Is building science ahead of code or just the code official?
I used 6 inches of glass faced polyiso in a wall assembly (two 3″ layers). I based my assembly on the high R wall case 12 (Exterior Insulation FS) tested by Building Science Corp. Actually, my assembly is also like the REMOTE wall tested by the CCHRC.org in Alaska. Or the PIMA ‘Warm Wall”…
Anyhow, for some reason the building official for my community seems to think that the code restricts the use of anything more than 4 inches of foam plastic anywhere in the building assembly. He also wants me to produce documents that show that the specific brand of polyiso which I am using has been tested in this exact assembly. The material is stamped “Approved to comply with Factory Mutual… Class I …”
On one wall of the building I applied 5″ (one 3″ and one 2″ layer) of expanded polystyrene. This material was salvaged from a ballasted roof deck… So, maybe he can get me on a technicality. But why does he want to get me? I thought I was delivering above and beyond the code. How could it hurt? I could post a copy of the assembly…
So, yes, I had a building permit. Yes, I have installed everything except the finish. Yes, my architect signed off on this. Yes, I called for an EIFS system on the exterior of the building. Yes, the plans call for exterior insulation. No, they did not call for 6 inches. Yes, several inspectors gave me the thumbs up on the insulation. I even asked if they wanted to inspect again before i applied the finish assembly–light weight perlite based stucco. (Originally planned to use hardi but zoning code pushed toward stucco)
Is there anything in the code that says I can not use 6 inches of insulation? Is there any polyiso insulation that can be applied at 6″ thickness and meet code requirements? Is there any polystyrene that can be used as I am using it…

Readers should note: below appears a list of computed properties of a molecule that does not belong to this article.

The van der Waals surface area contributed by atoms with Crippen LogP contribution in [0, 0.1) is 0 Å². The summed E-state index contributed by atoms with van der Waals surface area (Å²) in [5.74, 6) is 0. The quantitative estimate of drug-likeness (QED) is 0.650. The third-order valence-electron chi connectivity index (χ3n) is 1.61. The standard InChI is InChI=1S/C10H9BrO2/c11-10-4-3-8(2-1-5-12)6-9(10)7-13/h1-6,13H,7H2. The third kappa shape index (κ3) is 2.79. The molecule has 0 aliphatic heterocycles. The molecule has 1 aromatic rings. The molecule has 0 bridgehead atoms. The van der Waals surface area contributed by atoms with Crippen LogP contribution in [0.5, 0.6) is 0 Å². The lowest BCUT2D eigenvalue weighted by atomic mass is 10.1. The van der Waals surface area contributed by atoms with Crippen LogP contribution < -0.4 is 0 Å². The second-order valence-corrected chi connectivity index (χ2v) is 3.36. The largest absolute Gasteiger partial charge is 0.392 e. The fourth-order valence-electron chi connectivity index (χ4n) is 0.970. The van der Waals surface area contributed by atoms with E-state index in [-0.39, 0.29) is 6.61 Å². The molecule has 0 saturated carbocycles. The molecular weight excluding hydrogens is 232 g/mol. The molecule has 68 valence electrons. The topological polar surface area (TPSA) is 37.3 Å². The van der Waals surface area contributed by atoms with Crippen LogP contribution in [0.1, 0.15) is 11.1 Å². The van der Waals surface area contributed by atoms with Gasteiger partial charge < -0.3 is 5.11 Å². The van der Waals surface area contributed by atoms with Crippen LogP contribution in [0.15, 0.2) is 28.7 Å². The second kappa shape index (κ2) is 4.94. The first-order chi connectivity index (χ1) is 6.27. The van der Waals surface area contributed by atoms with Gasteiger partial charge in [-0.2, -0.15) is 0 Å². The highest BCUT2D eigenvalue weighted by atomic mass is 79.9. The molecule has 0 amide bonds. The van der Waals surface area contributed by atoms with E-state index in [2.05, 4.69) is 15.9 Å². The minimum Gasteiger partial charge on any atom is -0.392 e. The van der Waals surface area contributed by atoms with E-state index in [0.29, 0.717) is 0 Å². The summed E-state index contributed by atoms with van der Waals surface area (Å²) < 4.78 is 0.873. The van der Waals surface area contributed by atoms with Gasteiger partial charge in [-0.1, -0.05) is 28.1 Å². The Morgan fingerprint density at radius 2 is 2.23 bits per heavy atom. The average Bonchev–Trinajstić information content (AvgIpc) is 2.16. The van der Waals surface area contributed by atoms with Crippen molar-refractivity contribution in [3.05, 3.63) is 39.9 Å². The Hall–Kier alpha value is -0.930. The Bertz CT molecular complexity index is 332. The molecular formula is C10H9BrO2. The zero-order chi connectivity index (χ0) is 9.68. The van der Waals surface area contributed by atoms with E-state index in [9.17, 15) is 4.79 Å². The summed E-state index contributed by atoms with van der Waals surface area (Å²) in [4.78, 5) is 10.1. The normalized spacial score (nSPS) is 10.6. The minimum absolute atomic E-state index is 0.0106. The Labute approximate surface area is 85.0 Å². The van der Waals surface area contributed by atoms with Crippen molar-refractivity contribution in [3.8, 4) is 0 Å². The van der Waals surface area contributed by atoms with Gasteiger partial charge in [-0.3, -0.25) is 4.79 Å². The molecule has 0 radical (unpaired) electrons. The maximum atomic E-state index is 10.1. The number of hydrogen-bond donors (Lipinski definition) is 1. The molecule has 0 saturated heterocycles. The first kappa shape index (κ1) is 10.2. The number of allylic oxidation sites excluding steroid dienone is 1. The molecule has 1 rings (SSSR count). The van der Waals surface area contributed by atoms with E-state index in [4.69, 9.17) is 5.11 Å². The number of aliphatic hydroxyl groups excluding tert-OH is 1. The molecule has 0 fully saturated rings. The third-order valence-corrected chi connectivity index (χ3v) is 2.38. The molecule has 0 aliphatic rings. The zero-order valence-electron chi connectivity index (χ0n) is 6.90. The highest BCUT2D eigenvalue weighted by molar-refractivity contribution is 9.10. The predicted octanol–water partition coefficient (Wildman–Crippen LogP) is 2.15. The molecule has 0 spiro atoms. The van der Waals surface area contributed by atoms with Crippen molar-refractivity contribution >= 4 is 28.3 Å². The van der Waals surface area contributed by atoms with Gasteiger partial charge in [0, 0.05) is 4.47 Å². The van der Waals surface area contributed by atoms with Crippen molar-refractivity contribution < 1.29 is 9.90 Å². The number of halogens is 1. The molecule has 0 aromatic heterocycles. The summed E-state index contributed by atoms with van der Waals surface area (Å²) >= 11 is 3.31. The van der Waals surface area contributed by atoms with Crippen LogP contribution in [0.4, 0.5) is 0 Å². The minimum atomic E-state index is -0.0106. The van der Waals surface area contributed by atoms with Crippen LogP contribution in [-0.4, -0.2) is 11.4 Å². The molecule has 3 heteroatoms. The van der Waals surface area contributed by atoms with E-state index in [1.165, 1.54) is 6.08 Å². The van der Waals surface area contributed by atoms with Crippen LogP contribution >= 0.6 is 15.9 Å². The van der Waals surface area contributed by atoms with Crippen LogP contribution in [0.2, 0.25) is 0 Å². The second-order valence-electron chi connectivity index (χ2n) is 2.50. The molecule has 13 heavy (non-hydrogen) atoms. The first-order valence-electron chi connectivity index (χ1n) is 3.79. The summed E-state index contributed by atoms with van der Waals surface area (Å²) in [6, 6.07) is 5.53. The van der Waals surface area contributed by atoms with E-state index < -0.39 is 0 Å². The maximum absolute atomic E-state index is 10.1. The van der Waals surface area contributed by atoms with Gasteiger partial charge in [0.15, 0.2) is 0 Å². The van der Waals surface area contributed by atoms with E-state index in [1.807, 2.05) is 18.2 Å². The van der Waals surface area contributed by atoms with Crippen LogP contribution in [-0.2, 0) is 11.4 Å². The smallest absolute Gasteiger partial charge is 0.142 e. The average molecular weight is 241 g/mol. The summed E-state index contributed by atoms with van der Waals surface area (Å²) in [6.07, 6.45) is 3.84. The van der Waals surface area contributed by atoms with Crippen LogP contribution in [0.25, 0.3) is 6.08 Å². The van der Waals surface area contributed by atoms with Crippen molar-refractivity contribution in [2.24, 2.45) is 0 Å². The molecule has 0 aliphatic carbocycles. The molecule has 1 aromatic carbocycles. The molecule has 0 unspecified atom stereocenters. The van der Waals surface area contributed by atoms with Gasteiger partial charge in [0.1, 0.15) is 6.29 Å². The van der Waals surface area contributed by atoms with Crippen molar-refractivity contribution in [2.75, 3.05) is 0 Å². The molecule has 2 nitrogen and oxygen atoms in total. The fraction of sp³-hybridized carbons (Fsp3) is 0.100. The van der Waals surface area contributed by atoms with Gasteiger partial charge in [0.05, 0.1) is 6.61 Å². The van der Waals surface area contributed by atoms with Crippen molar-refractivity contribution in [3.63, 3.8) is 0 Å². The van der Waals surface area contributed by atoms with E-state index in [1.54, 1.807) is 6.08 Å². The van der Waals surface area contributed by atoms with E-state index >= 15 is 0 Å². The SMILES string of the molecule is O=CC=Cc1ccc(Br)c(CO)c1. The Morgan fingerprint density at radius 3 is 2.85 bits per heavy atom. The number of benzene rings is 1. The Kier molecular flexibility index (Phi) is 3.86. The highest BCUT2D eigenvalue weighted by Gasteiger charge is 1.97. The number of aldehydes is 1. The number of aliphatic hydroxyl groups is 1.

my layer are as follows from the interior…
1/2″ gypsum board > 2x framing > 1/2″ or 3/4″ OSB sheathing > bitumen primer > 60mil modified bitumen covered with cross laminated poly applied from below grade to top of parapet wall > 2 layers of aforemetioned polyiso > 1/2″ osb attached with 9″ XHD roofing screws and 2″ galvanized plates to studs >………. expect to add the following…. tyvek > type d double layer building paper > j-channel for stucco > expanded metal lath > 3 layer stucco using perlite as aggregate substitute for sand.
Am I not getting something?
I am doing my best to be green and better than required but I am treated like I am the bad guy from another planet.
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You don't indicate where you're building, so I can't speak to local codes or the motivation or interpretation of your code official...
...but from where I'm standing, building oversized beer coolers for people to live in is something I might expect from extraterrestrials, since it's surely not a technology indigenous to planet Earth. And there's nothing "green" about creating dead hermetically-sealed boxes for living creatures to inhabit.
Green means nothing if it doesn't mean organic, living, breathing and natural. Homo (not so) Sapiens spent the last 25 million years evolving with natural materials and habitats. We are not biologically suited to plastic air-tight enclosures.
Maybe your code official is tapping into the collective unconscious or hearing a message from Gaia.
You write that your local code official objects to your foam "for some reason." You can't address his concerns until you understand his reason better. Ask, "Please cite the code provision that my wall may violate." Unless he can cite a code provision, it's hard to know how to reassure him.
Your next step is to contact the Foam Sheathing Coalition, an industry group set up specifically to help builders like you navigate code questions with local code officials. Here is the Web page with contact information:
I was in a similar situation, Timberframe, REMOTE curtain wall, 5.5" of foilfaced polyiso...the building officials wouldn't touch it with a ten foot pole.... Funny because the REMOTE is based on a Canadian PERSIST system used since the 70's...you would hope a Canadian building official would welcome the idea of applying this system to a residential project with full support... not so...They all liked the idea, but would not put their sigs on the approval...After playing "pass the buck" game with various levels of their organization, I finally got the idea stamped by a Peng, submitted it, and moved on...